More than 60 Vietnamese company representatives will arrive in Burma on Sunday, says the Union of Myanmar Federation of Chambers of Commerce and Industry (UMFCCI).
UMFCCI joint secretary (1) Dr. Maung Maung Lay told Mizzima that Burma has something to learn from Vietnam, which has been a member of the World Trade Organization (WTO) since 2007.
He said Vietnam officials have made quick and effective reforms, “and they are ahead of us in this regard.”
“We have just started reform work, and we lag behind them. We have much to learn from them,” he said.
The Vietnam News website said the trade delegation will be led by Vietnam Communist Party Secretary Le Thang Hai. Economist Pham Tat Thang told the website that Vietnam exports textiles, machinery, construction material, chemical fertilizers, foodstuff and forest products.
Burma and Vietnam bilateral investments are expected to increase from US$ 150 million in 2010 to US$ 500 million in 2015 in agriculture, livestock, constructions and gas explorations.
Maung Maung Lay said that about 140 businessmen from South Korea will visit Burma the first week of April, and participate in an economic investment workshop in Naypyitaw.
Vietnam’s economy is greatly admired for its quick innovation to engage in trade with the West. Wikipedia says Vietnam has a “developing planned-market economy.” Since the mid-1980s, Vietnam has made a shift from a highly centralized planned economy to a socialist-oriented market economy which uses both directive and indicative planning. Over that period, the economy has experienced rapid growth. Vietnam is integrating into the world's economy, as a part of globalization and has been rising as a leading agricultural exporter and an attractive foreign investment destination in Southeast Asia.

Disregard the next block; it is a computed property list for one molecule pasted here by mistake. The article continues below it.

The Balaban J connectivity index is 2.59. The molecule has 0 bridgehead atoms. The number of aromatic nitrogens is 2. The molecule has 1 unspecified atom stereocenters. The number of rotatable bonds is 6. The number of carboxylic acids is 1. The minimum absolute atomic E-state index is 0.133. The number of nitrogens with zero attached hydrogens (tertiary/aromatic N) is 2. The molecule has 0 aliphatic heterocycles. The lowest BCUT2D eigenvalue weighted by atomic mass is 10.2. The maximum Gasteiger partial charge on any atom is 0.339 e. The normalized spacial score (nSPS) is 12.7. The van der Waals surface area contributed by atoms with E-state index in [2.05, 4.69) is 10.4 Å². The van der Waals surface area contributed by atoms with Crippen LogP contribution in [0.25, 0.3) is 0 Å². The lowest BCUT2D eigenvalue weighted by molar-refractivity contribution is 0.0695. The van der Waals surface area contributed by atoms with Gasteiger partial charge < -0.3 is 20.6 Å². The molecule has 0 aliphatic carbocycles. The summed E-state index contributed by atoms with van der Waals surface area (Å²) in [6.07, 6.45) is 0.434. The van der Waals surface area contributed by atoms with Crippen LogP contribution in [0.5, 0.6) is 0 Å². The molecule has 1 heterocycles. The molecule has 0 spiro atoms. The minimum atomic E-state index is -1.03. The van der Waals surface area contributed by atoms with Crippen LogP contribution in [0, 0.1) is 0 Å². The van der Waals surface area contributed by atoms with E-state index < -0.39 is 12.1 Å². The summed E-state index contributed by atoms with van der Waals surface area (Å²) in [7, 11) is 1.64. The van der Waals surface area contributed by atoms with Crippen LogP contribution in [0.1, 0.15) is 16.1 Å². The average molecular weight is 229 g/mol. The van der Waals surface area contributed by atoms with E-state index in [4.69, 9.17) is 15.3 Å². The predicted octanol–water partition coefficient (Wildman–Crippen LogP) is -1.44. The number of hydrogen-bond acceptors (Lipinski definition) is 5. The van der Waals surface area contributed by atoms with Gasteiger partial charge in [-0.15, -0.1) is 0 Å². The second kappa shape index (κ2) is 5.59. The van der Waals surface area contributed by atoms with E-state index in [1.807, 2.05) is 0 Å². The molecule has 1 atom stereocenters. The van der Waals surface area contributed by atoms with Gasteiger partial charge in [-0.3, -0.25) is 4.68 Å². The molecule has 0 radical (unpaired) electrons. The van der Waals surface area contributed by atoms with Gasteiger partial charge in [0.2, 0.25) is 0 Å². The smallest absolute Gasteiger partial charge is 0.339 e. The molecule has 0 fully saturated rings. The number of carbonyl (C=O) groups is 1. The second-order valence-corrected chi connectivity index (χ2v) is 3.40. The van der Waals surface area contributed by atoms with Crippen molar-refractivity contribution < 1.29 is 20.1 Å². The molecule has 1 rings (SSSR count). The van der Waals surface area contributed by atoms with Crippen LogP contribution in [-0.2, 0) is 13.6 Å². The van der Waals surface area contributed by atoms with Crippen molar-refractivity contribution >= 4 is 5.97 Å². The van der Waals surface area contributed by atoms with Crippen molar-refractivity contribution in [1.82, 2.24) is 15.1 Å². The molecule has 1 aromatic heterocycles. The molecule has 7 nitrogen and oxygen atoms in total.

In 2011, the nominal GDP reached $121.6 billion, with nominal GDP per capita of US$ 1,328. According to a forecast in December 2005 by Goldman-Sachs, the Vietnamese economy will become the 35th largest economy in the world with nominal GDP of $436 billion and nominal GDP per capita of 4,357 USD by 2025.
According to a forecast by the PricewaterhouseCoopers in 2008, Vietnam may be the fastest growing of emerging economies by 2025, with a potential growth rate of almost 10 per cent per annum in real dollar terms that could push it up to around 70 per cent of the size of the UK economy by 2050.
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